The Science Behind the Package
Community PROMISE is a community-level intervention to promote progress toward consistent HIV prevention through community mobilization and distribution of small-media materials and risk reduction supplies, such as condoms and bleach. The program is derived from the AIDS Community Demonstration Projects. The program is based on several behavioral theories, including the transtheoretical model of behavior change, which states that people move through a series of stages in the process of changing their behavior; the Theory of Reasoned Action, which explains how behaviors are guided by attitudes, beliefs, experiences, and expectations of other persons’ reactions; and Social Cognitive Theory, which states that persons learn by observing other people successfully practice a new behavior.
Injection drug users, their female sex partners, sex workers, non-gay identified men who have sex with men, high-risk youth, and residents in areas with high rates of sexually transmitted disease.
Persons from the targeted at-risk communities are recruited and trained to be community advocates and to distribute role model stories and risk reduction supplies on the streets of their communities. Role model stories are personal accounts from individuals in the target population explaining how and why they took steps to practice HIV risk-reduction behaviors and the positive effects the choice has had on their lives. The messages in the role model stories are reinforced by interpersonal communication with the community advocates. Each week, community advocates distribute stories and supplies to 10 to 20 of their peers.
Communities where Community PROMISE was conducted showed:
- Significant movement by community members toward consistent condom use with their main and non-main partners.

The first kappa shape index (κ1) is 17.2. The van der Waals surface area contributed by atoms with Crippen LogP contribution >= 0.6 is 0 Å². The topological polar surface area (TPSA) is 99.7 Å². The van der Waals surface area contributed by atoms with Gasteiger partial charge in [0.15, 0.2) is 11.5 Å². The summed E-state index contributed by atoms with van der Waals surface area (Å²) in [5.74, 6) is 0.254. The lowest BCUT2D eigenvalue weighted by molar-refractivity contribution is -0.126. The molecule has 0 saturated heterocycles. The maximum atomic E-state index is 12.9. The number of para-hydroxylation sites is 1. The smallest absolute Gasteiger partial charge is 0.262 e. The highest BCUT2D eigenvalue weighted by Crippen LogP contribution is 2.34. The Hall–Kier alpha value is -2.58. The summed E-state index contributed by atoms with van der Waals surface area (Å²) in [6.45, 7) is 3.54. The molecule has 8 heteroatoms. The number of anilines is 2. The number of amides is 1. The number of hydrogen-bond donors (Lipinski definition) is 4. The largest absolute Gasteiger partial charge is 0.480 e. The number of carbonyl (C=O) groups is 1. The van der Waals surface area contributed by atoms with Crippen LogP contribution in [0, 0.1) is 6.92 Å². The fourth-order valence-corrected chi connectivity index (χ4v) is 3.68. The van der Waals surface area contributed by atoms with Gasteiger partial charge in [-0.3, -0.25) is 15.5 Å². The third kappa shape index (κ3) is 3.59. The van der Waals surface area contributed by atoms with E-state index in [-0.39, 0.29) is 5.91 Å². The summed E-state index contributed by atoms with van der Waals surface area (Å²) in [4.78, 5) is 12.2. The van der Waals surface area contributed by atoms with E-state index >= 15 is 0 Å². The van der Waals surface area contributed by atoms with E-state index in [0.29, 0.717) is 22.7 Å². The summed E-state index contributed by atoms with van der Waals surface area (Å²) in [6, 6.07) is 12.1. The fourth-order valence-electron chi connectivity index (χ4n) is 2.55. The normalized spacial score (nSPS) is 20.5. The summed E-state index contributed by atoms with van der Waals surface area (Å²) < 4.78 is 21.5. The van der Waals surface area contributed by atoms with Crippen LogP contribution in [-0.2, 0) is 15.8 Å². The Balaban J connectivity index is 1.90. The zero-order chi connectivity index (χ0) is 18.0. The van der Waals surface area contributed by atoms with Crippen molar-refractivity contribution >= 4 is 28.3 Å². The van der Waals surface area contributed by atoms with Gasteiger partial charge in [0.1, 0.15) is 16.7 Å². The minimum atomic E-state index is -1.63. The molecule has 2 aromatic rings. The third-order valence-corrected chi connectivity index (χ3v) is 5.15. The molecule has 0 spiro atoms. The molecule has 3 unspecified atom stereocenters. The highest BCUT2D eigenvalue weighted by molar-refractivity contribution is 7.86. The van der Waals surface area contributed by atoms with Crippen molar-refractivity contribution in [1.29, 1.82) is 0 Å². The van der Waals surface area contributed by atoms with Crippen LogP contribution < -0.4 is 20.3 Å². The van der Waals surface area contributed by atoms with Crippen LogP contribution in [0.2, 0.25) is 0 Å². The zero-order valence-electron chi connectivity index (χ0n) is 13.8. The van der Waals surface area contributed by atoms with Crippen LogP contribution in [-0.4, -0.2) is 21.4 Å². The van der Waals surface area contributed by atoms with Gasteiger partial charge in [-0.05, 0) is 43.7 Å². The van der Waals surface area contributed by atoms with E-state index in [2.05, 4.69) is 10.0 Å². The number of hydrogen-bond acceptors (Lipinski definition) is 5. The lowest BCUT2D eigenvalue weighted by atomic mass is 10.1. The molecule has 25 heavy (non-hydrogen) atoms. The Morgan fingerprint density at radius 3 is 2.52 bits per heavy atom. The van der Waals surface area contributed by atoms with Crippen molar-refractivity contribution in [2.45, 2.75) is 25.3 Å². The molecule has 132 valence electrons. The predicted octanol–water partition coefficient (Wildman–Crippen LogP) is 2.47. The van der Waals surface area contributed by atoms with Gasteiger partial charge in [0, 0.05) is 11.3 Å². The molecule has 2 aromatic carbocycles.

- Significantly increased condom carrying among members of the communities.
For Details on the Research Design
The CDC AIDS Community Demonstration Projects Research Group. (1999). Community-level HIV intervention in 5 cities: Final outcome data from the CDC AIDS Community Demonstration Projects. American Journal of Public Health 89, 336-345.
A Package Developed from Science Replicating Effective Programs (REP) is a CDC-initiated project that supports the translation of evidence-based HIV/AIDS prevention interventions into everyday practice, by working with the original researchers in developing a user-friendly package of materials designed for prevention providers. Community PROMISE is one of the REP interventions and is the product of extensive collaboration among researchers who originally developed and evaluated the intervention and the community based agencies and health department that implemented the intervention. The package has been field tested in a large AIDS services organization and a health department by non-research staff.
Core elements are intervention components that must be maintained without alteration to ensure program effectiveness.
The core elements of Community PROMISE include:
- Assessing what an agency needs to know about the community before implementing Community PROMISE.
- Recruiting and training persons from the targeted at-risk communities to become community advocates to their peers.
- Creating role model stories based on personal accounts from individuals in the target population who already have made some risk-reduction behavior change.
- Distributing role model stories and risk reduction supplies by community advocates.
- Five intervention manuals that guide organizations through planning, implementation, maintenance, and evaluation of the intervention.
- Two videos: Intervention overview and How to conduct a role model story interview.
- Samples of intervention and training materials, role model stories, condoms, and bleach kits.
Timeline for Availability
The package is available from CDC along with training on program implementation and technical assistance.
For More Information on the Community PROMISE Package
To find out more about future trainings, please visit http://effectiveinterventions.org.
- Page last reviewed: April 17, 2013
- Page last updated: May 28, 2015
- Content source: Division of HIV/AIDS Prevention, National Center for HIV/AIDS, Viral Hepatitis, STD, and TB Prevention, Centers for Disease Control and Prevention